3 Ensure that college budgets for digital educational resources are flexible enough to support the development (and maintenance) of openly licensed materials.

4 Sustain the development of Re:Source and continue to develop the OER communities in it.

5 Consider establishing a specialist OER function to undertake a cost-benefit analysis to assess the potential savings (or otherwise) which might be achieved through implementing an OER strategy.

6 Through Re:Source, establish a national quality assurance standard for OER content produced in the country.

7 Require (within reasonable expectation) OER to meet (disability) accessibility standards and ensure that accessibility is a central tenet of all OER programmes and initiatives.

8 Re:Source to consider establishing and funding an OER evaluation and adoption panel. (This panel should include lead teachers, content experts and accessibility experts.)

9 Education Scotland, through the Inspectorate1, should continue to develop its understanding of new modes of learning (including online, distance, OER and MOOCs) and how they impact quality assurance and recognition; engage in debates on copyright within the Scotland legal context; consider the effects of these new modes on quality assurance and recognition as they impact on Scotland’s HEIs; and ensure that there continues to be no implicit non-evidence-based bias against these new modes when accrediting new providers (if relevant in the Scotland context) and inspecting institutions/programmes.

10 Establish (and adequately fund) a professional development programme to help lecturers, teachers and administrators understand the benefits and uses of OER and open licensing. This would support teacher / trainer / lecturer CPD on the creation, use and re-use of OER, with coverage of distance learning, MOOCs and other forms of open educational practice, and also IPR issues.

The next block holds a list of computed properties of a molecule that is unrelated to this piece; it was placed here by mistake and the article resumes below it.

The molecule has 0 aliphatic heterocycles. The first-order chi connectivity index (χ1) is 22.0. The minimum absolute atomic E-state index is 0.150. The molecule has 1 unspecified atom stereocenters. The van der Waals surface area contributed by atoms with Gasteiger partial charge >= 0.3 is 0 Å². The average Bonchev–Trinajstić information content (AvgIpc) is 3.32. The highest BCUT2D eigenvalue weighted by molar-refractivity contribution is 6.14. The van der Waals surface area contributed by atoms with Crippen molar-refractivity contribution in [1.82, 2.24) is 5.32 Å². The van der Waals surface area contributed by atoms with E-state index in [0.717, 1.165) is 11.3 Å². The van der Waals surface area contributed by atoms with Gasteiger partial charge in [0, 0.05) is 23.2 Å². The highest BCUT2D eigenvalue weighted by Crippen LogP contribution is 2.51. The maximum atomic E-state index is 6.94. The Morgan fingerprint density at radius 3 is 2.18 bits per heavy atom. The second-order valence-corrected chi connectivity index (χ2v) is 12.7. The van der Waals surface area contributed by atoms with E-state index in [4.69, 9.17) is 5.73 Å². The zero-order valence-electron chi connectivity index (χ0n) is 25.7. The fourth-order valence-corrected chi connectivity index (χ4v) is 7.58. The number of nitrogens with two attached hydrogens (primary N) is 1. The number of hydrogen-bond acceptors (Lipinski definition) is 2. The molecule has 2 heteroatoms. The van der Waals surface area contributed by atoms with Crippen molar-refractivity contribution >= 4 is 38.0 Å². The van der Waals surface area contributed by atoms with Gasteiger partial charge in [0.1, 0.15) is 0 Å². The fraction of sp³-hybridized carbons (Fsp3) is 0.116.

11 Develop incentive schemes for lecturers, teachers and trainers engaged in online professional development of their pedagogic skills including online learning.

12 Foster research into the benefits of OER and sustainable business models, integrating this with ongoing research on distance learning, in-college online learning, and pedagogy.

13 Support educational institutions in developing new business and educational models and launch research and policy experimentations to test innovative pedagogical approaches, curriculum development and skills assessment.

14 SFC should set up an innovation fund to support one new online initiative each year within an overall commitment to opening up education.

Schools

1 Education Scotland should promote (within the context of their sovereign educational aims and objectives) to educational users (leaders, practitioners, students and guardians) the availability and accessibility of open resources created through their respective cultural sector programmes.

2 Education Scotland should promote to Local authorities and schools the benefits of making resources available under an appropriate open license.

3 Education Scotland and Local authorities should ensure that budgets for digital educational resources are flexible enough to support the development (and maintenance) of openly licensed materials.

4 Local authorities should ensure that any public outputs from their teachers and schools are made available as open resources under an appropriate license. (e.g. a Creative Commons open license- see http://creativecommons.org/licenses ).

5 Education Scotland and Local authorities should require (within reasonable expectation) OER to meet (disability) accessibility standards and ensure that accessibility is a central tenet of all OER programmes and initiatives.

6 Education Scotland and Local authorities could consider establishing a specialist OER function/post to undertake an in-country cost-benefit analysis to assess the potential savings (or otherwise) which might be achieved through implementing an OER strategy.

7 Education Scotland and Local authorities should establish (and adequately fund) a professional development programme to help teachers and administrators understand the benefits and uses of OER and open licensing.

8 Education Scotland and Local authorities should set up an innovation fund to support one new online initiative each year within an overall commitment to opening up education.